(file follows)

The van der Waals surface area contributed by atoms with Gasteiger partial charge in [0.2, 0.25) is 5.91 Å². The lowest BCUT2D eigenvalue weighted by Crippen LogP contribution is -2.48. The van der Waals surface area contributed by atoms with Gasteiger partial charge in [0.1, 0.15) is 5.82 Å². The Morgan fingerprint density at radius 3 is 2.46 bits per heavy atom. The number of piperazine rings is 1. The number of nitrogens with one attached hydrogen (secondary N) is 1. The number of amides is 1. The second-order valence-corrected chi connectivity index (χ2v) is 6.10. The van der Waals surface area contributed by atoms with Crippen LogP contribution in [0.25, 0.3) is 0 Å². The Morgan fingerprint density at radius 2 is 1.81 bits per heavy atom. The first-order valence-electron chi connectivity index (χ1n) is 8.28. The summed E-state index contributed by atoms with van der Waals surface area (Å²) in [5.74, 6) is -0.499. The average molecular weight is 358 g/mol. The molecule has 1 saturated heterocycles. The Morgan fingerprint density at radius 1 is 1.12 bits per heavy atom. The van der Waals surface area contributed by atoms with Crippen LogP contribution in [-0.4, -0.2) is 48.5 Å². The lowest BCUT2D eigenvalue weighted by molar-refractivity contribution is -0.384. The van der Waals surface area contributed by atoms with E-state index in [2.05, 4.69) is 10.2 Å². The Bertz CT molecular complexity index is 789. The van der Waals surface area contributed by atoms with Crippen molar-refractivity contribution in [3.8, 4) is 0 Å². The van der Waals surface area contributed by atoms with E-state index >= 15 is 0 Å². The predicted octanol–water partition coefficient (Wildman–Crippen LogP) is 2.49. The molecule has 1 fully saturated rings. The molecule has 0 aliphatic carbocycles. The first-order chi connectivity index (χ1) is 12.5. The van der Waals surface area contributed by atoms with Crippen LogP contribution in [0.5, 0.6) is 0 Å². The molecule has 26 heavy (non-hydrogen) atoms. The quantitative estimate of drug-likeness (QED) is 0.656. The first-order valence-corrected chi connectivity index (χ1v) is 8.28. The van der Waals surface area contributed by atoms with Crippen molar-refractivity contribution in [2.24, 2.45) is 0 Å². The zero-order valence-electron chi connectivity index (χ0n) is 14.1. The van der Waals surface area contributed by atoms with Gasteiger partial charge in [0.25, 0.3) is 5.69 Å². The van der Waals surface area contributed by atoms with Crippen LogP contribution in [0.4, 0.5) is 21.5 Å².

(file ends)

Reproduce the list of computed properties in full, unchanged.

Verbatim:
The van der Waals surface area contributed by atoms with Gasteiger partial charge in [0.2, 0.25) is 5.91 Å². The lowest BCUT2D eigenvalue weighted by Crippen LogP contribution is -2.48. The van der Waals surface area contributed by atoms with Gasteiger partial charge in [0.1, 0.15) is 5.82 Å². The Morgan fingerprint density at radius 3 is 2.46 bits per heavy atom. The number of piperazine rings is 1. The number of nitrogens with one attached hydrogen (secondary N) is 1. The number of amides is 1. The second-order valence-corrected chi connectivity index (χ2v) is 6.10. The van der Waals surface area contributed by atoms with Crippen LogP contribution in [0.25, 0.3) is 0 Å². The Morgan fingerprint density at radius 2 is 1.81 bits per heavy atom. The first-order valence-electron chi connectivity index (χ1n) is 8.28. The summed E-state index contributed by atoms with van der Waals surface area (Å²) in [5.74, 6) is -0.499. The average molecular weight is 358 g/mol. The molecule has 1 saturated heterocycles. The Morgan fingerprint density at radius 1 is 1.12 bits per heavy atom. The van der Waals surface area contributed by atoms with Crippen LogP contribution in [-0.4, -0.2) is 48.5 Å². The lowest BCUT2D eigenvalue weighted by molar-refractivity contribution is -0.384. The van der Waals surface area contributed by atoms with E-state index in [2.05, 4.69) is 10.2 Å². The Bertz CT molecular complexity index is 789. The van der Waals surface area contributed by atoms with Crippen molar-refractivity contribution in [3.8, 4) is 0 Å². The van der Waals surface area contributed by atoms with E-state index >= 15 is 0 Å². The predicted octanol–water partition coefficient (Wildman–Crippen LogP) is 2.49. The molecule has 1 fully saturated rings. The molecule has 0 aliphatic carbocycles. The first-order chi connectivity index (χ1) is 12.5. The van der Waals surface area contributed by atoms with Crippen LogP contribution in [0.5, 0.6) is 0 Å². The molecule has 26 heavy (non-hydrogen) atoms. The quantitative estimate of drug-likeness (QED) is 0.656. The first-order valence-corrected chi connectivity index (χ1v) is 8.28. The van der Waals surface area contributed by atoms with Crippen molar-refractivity contribution in [2.24, 2.45) is 0 Å². The zero-order valence-electron chi connectivity index (χ0n) is 14.1. The van der Waals surface area contributed by atoms with Gasteiger partial charge in [0.25, 0.3) is 5.69 Å². The van der Waals surface area contributed by atoms with Crippen LogP contribution in [0.4, 0.5) is 21.5 Å².